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1864 Daedalus, provisional designation 1971 FA, is a stony asteroid and near-Earth object of the Apollo group, approximately 3 kilometers in diameter. It was discovered on 24 March 1971, by Dutch–American astronomer Tom Gehrels at Palomar Observatory, California, and named after Daedalus from Greek mythology.[3]

1864 Daedalus
Discovery [1]
Discovered byT. Gehrels
Discovery sitePalomar Obs.
Discovery date24 March 1971
MPC designation(1864) Daedalus
Pronunciation/ˈdɛdləs/ DED-ləs
Named after
Daedalus (Greek mythology)[2]
1971 FA
Apollo · NEO[1][3]
Orbital characteristics[1]
Epoch 4 September 2017 (JD 2458000.5)
Uncertainty parameter 0
Observation arc46.14 yr (16,854 days)
Aphelion2.3586 AU
Perihelion0.5634 AU
1.4610 AU
1.77 yr (645 days)
0° 33m 29.16s / day
Earth MOID0.2693 AU
Physical characteristics
Dimensions2.722±0.114 km[4]
3.00 km (derived)[5]
3.7 km[6]
8.57 h[7]
8.572 h[8]
8.575±0.002 h[9]
0.20 (assumed)[5]
SQ (Tholen)[1] · Sr (SMASS)[1]
Sq [10] · S[5]
B–V = 0.830[1]
U–B = 0.500[1]
14.85[1][4] · 14.98[5][8]


Orbit and classificationEdit

Daedalus is a member of the Apollo asteroids, a group of near-Earth object with an Earth-crossing orbit. It orbits the Sun in the inner main-belt at a distance of 0.6–2.4 AU once every 1 years and 9 months (645 days). Its orbit has an eccentricity of 0.61 and an inclination of 22° with respect to the ecliptic.[1] It has an Earth Minimum orbit intersection distance (MOID) of 0.2693 AU.[1]

Physical characteristicsEdit

Daedalus is a stony asteroid, characterized as an SQ and Sr spectral type in the Tholen and SMASS taxonomy.[1]

Diameter and albedoEdit

According to the survey carried out by NASA's Wide-field Infrared Survey Explorer with its subsequent NEOWISE mission, it measures 2.7 and 3.7 kilometers in diameter, respectively, and its surface has an albedo of 0.273.[4][6] The Collaborative Asteroid Lightcurve Link assumes a standard albedo for stony asteroids of 0.20 and derives a diameter of 3.0 kilometers based on an absolute magnitude of 14.98.[5]

Rotation periodEdit

Several rotational lightcurves of Daedalus were obtained by astronomers Tom Gehrels, Petr Pravec and Brian Warner. Lightcurve analysis gave a concurring rotation period of 8.572 hours with a high brightness variation of 0.85–1.04 magnitude, indicating a non-spheroidal shape (U=3/3/3).[7][8][9]


This minor planet was named after the Greek mythological figure Daedalus, the builder of King Minos' labyrinth, who was subsequently imprisoned there with his son Icarus. They escaped on wings of feathers and wax, but whereas Icarus was drowned when the wax in his wings melted, Daedalus went on to Sicily and built there a temple to Apollo. There is also a lunar crater called Daedalus.[2] The official naming citation was published by the Minor Planet Center before November 1977 (M.P.C. 3758).[11]


  1. ^ a b c d e f g h i j k "JPL Small-Body Database Browser: 1864 Daedalus (1971 FA)" (2017-05-15 last obs.). Jet Propulsion Laboratory. Retrieved 9 June 2017.
  2. ^ a b Schmadel, Lutz D. (2007). "(1864) Daedalus". Dictionary of Minor Planet Names – (1864) Daedalus. Springer Berlin Heidelberg. p. 149. doi:10.1007/978-3-540-29925-7_1865. ISBN 978-3-540-00238-3.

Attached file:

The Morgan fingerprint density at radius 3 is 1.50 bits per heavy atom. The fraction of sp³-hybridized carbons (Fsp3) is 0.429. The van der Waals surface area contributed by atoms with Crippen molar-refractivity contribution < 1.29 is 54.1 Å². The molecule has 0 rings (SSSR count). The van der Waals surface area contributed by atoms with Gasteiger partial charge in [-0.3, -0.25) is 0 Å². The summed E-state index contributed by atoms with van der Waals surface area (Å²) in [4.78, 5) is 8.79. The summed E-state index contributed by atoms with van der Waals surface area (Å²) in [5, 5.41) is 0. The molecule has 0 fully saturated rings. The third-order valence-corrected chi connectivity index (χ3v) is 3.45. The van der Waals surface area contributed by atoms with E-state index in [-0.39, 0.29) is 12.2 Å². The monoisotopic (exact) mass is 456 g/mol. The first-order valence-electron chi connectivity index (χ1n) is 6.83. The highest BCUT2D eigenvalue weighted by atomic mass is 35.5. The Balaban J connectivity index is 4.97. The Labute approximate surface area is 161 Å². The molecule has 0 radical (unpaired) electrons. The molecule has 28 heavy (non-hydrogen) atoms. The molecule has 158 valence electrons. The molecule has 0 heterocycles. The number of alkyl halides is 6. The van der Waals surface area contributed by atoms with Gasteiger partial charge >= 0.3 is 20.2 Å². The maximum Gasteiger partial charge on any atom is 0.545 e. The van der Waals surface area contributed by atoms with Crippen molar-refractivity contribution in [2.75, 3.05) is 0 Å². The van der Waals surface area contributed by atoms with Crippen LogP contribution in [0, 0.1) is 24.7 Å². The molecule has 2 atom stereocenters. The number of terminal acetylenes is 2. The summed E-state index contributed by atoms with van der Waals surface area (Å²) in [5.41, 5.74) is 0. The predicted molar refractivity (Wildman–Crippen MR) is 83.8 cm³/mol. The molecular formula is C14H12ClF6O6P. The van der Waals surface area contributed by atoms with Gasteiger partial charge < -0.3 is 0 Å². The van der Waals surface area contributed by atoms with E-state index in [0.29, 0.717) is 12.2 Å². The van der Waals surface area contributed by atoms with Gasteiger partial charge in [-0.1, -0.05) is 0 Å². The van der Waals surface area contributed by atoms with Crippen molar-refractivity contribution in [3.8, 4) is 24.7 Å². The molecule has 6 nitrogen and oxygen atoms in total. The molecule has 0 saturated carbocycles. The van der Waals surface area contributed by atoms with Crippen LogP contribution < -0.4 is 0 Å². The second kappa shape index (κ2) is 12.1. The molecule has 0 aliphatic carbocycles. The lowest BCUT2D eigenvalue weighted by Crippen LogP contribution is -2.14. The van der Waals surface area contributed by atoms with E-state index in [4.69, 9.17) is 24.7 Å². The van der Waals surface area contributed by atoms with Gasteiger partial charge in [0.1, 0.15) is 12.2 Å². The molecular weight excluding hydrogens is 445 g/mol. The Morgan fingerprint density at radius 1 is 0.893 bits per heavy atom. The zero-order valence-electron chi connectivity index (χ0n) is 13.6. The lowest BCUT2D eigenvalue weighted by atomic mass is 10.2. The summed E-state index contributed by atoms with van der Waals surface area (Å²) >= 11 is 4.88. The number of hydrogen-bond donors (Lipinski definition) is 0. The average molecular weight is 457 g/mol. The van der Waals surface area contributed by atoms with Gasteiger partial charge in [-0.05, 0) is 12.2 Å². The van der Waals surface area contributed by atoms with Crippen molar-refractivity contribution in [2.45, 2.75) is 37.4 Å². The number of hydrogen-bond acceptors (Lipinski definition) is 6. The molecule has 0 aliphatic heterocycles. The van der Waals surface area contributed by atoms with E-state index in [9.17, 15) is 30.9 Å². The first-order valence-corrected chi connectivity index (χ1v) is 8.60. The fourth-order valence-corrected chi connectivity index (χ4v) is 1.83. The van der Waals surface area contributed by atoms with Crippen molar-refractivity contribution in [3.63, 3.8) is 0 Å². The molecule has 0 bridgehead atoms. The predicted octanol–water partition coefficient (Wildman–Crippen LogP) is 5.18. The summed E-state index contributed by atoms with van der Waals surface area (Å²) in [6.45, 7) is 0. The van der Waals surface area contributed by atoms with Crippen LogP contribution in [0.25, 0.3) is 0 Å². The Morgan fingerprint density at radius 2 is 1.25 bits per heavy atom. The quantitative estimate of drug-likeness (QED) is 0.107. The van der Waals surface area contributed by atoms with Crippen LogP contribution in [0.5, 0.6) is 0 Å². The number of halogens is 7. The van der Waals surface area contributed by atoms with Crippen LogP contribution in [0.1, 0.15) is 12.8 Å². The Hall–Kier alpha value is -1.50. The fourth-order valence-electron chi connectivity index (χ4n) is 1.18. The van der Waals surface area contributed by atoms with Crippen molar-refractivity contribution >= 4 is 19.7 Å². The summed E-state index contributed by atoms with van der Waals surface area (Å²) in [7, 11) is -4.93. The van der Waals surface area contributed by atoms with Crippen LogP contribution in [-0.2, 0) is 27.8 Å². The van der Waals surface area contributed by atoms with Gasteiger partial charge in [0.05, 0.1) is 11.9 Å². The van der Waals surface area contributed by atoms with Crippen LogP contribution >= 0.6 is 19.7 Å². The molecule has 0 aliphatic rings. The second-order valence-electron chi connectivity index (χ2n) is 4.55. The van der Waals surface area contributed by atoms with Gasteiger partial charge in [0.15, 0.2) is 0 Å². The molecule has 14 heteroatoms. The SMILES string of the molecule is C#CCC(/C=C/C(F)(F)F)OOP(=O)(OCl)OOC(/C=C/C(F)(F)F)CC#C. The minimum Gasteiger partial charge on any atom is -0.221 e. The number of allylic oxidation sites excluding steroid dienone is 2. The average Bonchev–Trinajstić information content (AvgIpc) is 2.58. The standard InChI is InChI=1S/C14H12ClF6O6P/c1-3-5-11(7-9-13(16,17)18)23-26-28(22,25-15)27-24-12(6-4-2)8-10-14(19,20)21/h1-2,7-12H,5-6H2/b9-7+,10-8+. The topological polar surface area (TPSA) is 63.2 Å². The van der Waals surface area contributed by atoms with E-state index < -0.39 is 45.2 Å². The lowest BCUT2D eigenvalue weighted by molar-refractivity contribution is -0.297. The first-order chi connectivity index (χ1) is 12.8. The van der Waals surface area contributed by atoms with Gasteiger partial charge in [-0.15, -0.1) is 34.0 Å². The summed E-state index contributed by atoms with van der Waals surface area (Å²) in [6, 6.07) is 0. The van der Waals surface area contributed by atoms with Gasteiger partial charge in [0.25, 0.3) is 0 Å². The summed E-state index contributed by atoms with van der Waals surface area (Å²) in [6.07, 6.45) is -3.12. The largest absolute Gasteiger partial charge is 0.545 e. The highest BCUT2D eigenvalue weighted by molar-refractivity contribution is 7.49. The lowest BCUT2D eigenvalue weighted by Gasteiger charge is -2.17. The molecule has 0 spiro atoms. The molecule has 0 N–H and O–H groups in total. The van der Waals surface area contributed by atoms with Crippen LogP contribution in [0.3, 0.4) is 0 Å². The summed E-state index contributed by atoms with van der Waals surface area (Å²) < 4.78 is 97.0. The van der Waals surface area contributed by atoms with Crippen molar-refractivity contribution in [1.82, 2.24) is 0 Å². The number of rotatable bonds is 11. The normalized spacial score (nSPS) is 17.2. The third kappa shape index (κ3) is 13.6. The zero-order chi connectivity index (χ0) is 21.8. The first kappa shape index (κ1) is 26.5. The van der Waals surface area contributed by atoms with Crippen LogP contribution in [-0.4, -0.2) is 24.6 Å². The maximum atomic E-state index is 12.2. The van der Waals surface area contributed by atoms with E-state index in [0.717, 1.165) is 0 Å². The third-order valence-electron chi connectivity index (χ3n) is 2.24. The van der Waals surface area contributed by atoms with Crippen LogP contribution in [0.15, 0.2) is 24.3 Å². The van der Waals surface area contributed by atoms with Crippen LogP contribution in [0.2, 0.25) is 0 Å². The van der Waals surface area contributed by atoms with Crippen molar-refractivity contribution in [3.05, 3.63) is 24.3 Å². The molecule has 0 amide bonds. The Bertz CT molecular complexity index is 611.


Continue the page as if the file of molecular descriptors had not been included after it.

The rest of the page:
3. ^ a b "1864 Daedalus (1971 FA)". Minor Planet Center. Retrieved 12 December 2016.
  4. ^ a b c d Mainzer, A.; Grav, T.; Masiero, J.; Hand, E.; Bauer, J.; Tholen, D.; et al. (November 2011). "NEOWISE Studies of Spectrophotometrically Classified Asteroids: Preliminary Results". The Astrophysical Journal. 741 (2): 25. arXiv:1109.6407. Bibcode:2011ApJ...741...90M. doi:10.1088/0004-637X/741/2/90.
  5. ^ a b c d e "LCDB Data for (1864) Daedalus". Asteroid Lightcurve Database (LCDB). Retrieved 12 December 2016.
  6. ^ a b c Mainzer, A.; Grav, T.; Bauer, J.; Masiero, J.; McMillan, R. S.; Cutri, R. M.; et al. (December 2011). "NEOWISE Observations of Near-Earth Objects: Preliminary Results". The Astrophysical Journal. 743 (2): 17. arXiv:1109.6400. Bibcode:2011ApJ...743..156M. doi:10.1088/0004-637X/743/2/156. Retrieved 12 December 2016.
  7. ^ a b Gehrels, T.; Roemer, E.; Marsden, B. G. (September 1971). "Minor Planets and Related Objects. VIL Asteroid 1971 FA". Astronomical Journal. 76: 607. Bibcode:1971AJ.....76..607G. doi:10.1086/111169. Retrieved 12 December 2016.
  8. ^ a b c Pravec, P.; Wolf, M.; Varady, M.; Bárta, P. (December 1995). "CCD Photometry of 6 Near-Earth Asteroids". Earth. 71 (3): 177–187. Bibcode:1995EM&P...71..177P. doi:10.1007/BF00612955. Retrieved 12 December 2016.
  9. ^ a b Warner, Brian D. (July 2015). "Near-Earth Asteroid Lightcurve Analysis at CS3-Palmer Divide Station: 2015 January - March". The Minor Planet Bulletin. 42 (3): 172–183. Bibcode:2015MPBu...42..172W. ISSN 1052-8091. Retrieved 12 December 2016.
  10. ^ Thomas, Cristina A.; Emery, Joshua P.; Trilling, David E.; Delbó, Marco; Hora, Joseph L.; Mueller, Michael (January 2014). "Physical characterization of Warm Spitzer-observed near-Earth objects". Icarus. 228: 217–246. arXiv:1310.2000. Bibcode:2014Icar..228..217T. doi:10.1016/j.icarus.2013.10.004. Retrieved 12 December 2016.
  11. ^ "MPC/MPO/MPS Archive". Minor Planet Center. Retrieved 12 December 2016.

External linksEdit